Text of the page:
A New Blackmail Scam Spreads in Florida

The FBI’s Jacksonville division has issued a warning to Florida residents regarding a blackmailing scam circulating throughout the state. The scammer anonymously contacts individuals telling them that they have evidence of adultery, and demands payment to keep their silence.

The scammer threatens to tell the recipient’s spouse, family, and friends if their demands are not met. They typically ask for payment in Bitcoin, a digital currency, to avoid detection. The FBI reports that they have received numerous complaints regarding this scam over the past few weeks.

Blackmail and extortion can incur severe penalties if found guilty. If you are facing extortion charges in Florida, seek legal counsel immediately. An experienced criminal defense firm can help explain the allegations and gather evidence to fight on your behalf.

Florida Extortion Laws

Blackmail, or extortion, is a term used to describe a criminal offense in which someone uses threats, coercion, or intimidation to convince someone to do something. Blackmailers use these tactics to compel a victim to give them money or other valuables, or to perform an action.

Florida Statute Section 836.05 defines extortion as a second-degree felony. Second-degree felonies in Florida are punishable by up to 15 years in prison, 15 years of probation, and up to a $10,000 fine. These consequences are serious and should be handled alongside a criminal defense lawyer.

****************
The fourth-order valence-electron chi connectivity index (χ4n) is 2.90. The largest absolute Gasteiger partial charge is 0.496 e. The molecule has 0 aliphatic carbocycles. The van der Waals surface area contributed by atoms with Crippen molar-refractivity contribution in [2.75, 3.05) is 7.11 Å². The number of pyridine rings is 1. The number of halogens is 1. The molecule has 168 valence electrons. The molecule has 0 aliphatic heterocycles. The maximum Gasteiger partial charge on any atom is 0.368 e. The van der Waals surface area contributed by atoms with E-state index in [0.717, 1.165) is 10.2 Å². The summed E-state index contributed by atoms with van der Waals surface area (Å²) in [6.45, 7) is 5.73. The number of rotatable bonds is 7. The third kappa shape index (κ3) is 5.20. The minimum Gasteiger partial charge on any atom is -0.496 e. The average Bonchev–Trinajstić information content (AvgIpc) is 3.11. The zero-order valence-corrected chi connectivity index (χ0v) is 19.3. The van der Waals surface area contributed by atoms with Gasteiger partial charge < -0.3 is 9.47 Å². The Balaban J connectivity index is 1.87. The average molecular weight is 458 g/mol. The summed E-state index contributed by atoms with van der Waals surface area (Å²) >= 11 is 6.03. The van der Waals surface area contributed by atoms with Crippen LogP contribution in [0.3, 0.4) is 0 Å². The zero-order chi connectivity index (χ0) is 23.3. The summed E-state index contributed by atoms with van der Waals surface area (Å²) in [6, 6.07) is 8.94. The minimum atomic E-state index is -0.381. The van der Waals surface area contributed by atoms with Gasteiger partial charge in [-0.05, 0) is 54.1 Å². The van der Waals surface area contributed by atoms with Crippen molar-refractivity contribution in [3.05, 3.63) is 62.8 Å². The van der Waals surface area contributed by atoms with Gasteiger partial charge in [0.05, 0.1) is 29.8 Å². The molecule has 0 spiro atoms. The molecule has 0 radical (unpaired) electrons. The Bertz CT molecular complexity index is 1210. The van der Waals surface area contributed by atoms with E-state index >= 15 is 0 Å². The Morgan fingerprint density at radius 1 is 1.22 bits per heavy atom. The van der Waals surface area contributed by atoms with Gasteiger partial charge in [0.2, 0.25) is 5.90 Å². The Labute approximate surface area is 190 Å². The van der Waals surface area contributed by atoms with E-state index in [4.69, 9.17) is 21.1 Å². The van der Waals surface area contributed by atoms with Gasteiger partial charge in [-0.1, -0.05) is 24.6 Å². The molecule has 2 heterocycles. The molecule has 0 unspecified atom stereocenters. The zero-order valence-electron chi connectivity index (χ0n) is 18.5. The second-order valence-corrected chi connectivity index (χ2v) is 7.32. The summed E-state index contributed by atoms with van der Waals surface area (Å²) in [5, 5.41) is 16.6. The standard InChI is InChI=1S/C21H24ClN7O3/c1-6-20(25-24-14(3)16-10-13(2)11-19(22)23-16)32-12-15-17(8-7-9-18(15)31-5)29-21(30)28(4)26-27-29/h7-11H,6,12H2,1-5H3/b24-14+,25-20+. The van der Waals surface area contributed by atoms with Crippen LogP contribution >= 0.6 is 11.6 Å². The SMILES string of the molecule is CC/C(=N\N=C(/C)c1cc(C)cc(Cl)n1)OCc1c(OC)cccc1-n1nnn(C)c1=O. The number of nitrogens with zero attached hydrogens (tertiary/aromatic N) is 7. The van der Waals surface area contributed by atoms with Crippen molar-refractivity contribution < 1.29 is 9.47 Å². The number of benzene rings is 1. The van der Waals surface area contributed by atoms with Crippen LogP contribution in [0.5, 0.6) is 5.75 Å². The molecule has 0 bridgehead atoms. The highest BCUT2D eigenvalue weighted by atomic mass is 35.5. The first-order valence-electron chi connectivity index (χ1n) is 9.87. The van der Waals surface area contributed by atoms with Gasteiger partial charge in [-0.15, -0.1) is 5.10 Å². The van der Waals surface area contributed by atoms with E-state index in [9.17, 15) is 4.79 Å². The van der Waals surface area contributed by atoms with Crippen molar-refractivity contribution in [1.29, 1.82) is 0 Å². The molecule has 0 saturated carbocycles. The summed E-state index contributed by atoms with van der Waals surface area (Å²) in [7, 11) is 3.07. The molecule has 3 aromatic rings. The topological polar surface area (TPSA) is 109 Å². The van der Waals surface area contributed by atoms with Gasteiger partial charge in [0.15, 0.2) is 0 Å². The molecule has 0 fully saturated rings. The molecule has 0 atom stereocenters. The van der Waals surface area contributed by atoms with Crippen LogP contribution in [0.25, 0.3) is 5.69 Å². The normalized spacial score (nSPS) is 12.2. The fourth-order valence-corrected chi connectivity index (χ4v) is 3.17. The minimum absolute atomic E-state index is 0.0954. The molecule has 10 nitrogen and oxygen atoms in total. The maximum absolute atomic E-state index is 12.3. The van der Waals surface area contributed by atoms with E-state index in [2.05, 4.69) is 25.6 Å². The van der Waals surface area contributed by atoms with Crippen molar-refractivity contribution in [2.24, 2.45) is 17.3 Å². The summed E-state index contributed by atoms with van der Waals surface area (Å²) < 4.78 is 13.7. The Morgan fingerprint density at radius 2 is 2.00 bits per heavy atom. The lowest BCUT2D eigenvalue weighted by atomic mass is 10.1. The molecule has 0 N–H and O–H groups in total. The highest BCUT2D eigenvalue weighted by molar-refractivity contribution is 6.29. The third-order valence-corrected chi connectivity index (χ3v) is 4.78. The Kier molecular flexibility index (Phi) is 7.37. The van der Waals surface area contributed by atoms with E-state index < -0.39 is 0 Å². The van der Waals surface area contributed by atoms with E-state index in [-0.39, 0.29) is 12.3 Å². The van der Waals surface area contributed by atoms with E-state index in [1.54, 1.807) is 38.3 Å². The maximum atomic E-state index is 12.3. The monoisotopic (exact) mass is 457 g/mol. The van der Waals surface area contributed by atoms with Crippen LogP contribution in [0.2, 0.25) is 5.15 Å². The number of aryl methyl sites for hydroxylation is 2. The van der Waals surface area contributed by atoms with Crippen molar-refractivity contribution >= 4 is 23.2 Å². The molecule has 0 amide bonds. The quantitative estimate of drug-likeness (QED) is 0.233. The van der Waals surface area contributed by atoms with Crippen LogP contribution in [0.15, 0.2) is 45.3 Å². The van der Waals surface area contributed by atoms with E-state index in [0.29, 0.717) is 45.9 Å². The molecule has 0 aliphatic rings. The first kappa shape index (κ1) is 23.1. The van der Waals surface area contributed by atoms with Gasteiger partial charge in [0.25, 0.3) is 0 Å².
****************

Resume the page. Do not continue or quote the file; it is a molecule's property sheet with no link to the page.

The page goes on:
To bring a conviction, prosecutors must prove two elements: a threat was present, and the defendant acted with intent. Various actions can be considered a “threat” under Florida law. Threats can include physical, psychological, and financial intimidation tactics. Blackmailers may also threaten harm to reputation, reveal a secret, or accuse the victim of a crime. Florida courts have ruled that “threat” does not necessarily have to mean physical injury.

In addition to proving a threat, prosecutors must also show that the defendant had the intent to compel the victim to act against his or her will. Florida law does not need the plan to be carried out for it to be sufficient evidence.

Blackmail Attorneys in Florida

If you are charged with a crime, you should always contact a skilled defense lawyer before admitting guilt or entering a plea. Without an attorney present, officers may try to coerce you into a confession, thus limiting your options moving forward.

The attorneys at The Umansky Law Firm have over 100 years of combined experience fighting criminal charges and are eager to help you today. Our expert team of Orlando criminal lawyers has provided representation for a variety of crimes throughout Florida, so we know how to navigate the law. We work with you to get the best results possible. Call us at (407) 228-3838 to speak with us today. Our phones are open 24/7.